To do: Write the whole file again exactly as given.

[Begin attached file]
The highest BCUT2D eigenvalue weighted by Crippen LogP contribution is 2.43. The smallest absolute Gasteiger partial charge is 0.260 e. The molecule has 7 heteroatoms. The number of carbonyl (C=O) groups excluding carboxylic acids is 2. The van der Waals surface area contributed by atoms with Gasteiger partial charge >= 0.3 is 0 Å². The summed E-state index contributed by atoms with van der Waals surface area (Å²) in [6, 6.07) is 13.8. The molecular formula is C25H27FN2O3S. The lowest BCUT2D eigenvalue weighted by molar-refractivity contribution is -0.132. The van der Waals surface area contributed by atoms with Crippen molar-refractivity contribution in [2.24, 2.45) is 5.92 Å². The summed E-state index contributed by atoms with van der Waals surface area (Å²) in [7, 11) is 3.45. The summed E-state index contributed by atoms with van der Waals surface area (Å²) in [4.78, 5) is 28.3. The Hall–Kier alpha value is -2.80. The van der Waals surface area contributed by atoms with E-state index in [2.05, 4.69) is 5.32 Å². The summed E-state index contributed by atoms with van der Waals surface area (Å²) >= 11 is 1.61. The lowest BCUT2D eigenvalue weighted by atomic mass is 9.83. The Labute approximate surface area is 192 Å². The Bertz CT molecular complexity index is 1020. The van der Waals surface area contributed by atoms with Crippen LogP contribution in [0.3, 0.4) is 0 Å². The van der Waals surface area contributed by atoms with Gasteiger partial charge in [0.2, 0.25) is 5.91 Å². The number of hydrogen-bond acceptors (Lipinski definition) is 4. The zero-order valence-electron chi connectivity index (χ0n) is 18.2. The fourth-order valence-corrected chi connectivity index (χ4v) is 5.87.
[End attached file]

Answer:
The highest BCUT2D eigenvalue weighted by Crippen LogP contribution is 2.43. The smallest absolute Gasteiger partial charge is 0.260 e. The molecule has 7 heteroatoms. The number of carbonyl (C=O) groups excluding carboxylic acids is 2. The van der Waals surface area contributed by atoms with Gasteiger partial charge >= 0.3 is 0 Å². The summed E-state index contributed by atoms with van der Waals surface area (Å²) in [6, 6.07) is 13.8. The molecular formula is C25H27FN2O3S. The lowest BCUT2D eigenvalue weighted by molar-refractivity contribution is -0.132. The van der Waals surface area contributed by atoms with Crippen molar-refractivity contribution in [2.24, 2.45) is 5.92 Å². The summed E-state index contributed by atoms with van der Waals surface area (Å²) in [7, 11) is 3.45. The summed E-state index contributed by atoms with van der Waals surface area (Å²) in [4.78, 5) is 28.3. The Hall–Kier alpha value is -2.80. The van der Waals surface area contributed by atoms with E-state index in [2.05, 4.69) is 5.32 Å². The summed E-state index contributed by atoms with van der Waals surface area (Å²) >= 11 is 1.61. The lowest BCUT2D eigenvalue weighted by atomic mass is 9.83. The Labute approximate surface area is 192 Å². The Bertz CT molecular complexity index is 1020. The van der Waals surface area contributed by atoms with Crippen LogP contribution in [0.3, 0.4) is 0 Å². The van der Waals surface area contributed by atoms with Gasteiger partial charge in [0.2, 0.25) is 5.91 Å². The number of hydrogen-bond acceptors (Lipinski definition) is 4. The zero-order valence-electron chi connectivity index (χ0n) is 18.2. The fourth-order valence-corrected chi connectivity index (χ4v) is 5.87.